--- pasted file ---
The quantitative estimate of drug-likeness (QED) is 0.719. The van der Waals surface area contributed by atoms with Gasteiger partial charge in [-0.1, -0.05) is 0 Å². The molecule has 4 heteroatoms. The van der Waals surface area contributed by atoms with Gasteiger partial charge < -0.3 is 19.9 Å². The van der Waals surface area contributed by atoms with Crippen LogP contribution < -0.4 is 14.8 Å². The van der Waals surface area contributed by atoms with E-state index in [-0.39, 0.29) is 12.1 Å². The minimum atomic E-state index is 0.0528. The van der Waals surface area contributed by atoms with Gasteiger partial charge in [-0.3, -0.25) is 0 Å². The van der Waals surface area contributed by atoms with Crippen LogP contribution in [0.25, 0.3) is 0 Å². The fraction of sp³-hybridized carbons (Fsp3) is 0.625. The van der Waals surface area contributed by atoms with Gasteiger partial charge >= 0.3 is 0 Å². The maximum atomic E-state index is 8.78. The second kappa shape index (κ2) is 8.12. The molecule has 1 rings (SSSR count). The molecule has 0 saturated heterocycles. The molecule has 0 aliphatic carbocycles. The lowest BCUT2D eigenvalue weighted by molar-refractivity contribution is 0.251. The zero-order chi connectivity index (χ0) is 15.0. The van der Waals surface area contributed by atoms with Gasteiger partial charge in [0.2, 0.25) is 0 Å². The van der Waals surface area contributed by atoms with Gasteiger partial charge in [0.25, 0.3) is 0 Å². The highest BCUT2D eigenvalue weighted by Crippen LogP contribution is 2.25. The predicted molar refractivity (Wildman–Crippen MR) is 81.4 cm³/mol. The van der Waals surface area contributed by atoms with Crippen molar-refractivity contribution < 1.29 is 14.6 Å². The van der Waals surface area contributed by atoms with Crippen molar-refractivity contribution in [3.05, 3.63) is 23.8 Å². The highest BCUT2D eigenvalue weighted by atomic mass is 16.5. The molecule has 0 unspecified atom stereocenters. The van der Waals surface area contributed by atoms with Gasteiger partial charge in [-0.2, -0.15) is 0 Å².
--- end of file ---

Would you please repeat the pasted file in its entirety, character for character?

The quantitative estimate of drug-likeness (QED) is 0.719. The van der Waals surface area contributed by atoms with Gasteiger partial charge in [-0.1, -0.05) is 0 Å². The molecule has 4 heteroatoms. The van der Waals surface area contributed by atoms with Gasteiger partial charge < -0.3 is 19.9 Å². The van der Waals surface area contributed by atoms with Crippen LogP contribution < -0.4 is 14.8 Å². The van der Waals surface area contributed by atoms with E-state index in [-0.39, 0.29) is 12.1 Å². The minimum atomic E-state index is 0.0528. The van der Waals surface area contributed by atoms with Gasteiger partial charge in [-0.3, -0.25) is 0 Å². The van der Waals surface area contributed by atoms with Crippen LogP contribution in [0.25, 0.3) is 0 Å². The fraction of sp³-hybridized carbons (Fsp3) is 0.625. The van der Waals surface area contributed by atoms with Gasteiger partial charge >= 0.3 is 0 Å². The maximum atomic E-state index is 8.78. The second kappa shape index (κ2) is 8.12. The molecule has 1 rings (SSSR count). The molecule has 0 saturated heterocycles. The molecule has 0 aliphatic carbocycles. The lowest BCUT2D eigenvalue weighted by molar-refractivity contribution is 0.251. The zero-order chi connectivity index (χ0) is 15.0. The van der Waals surface area contributed by atoms with Gasteiger partial charge in [0.2, 0.25) is 0 Å². The van der Waals surface area contributed by atoms with Gasteiger partial charge in [0.25, 0.3) is 0 Å². The highest BCUT2D eigenvalue weighted by Crippen LogP contribution is 2.25. The predicted molar refractivity (Wildman–Crippen MR) is 81.4 cm³/mol. The van der Waals surface area contributed by atoms with Crippen molar-refractivity contribution < 1.29 is 14.6 Å². The van der Waals surface area contributed by atoms with Crippen molar-refractivity contribution in [3.05, 3.63) is 23.8 Å². The highest BCUT2D eigenvalue weighted by atomic mass is 16.5. The molecule has 0 unspecified atom stereocenters. The van der Waals surface area contributed by atoms with Gasteiger partial charge in [-0.2, -0.15) is 0 Å².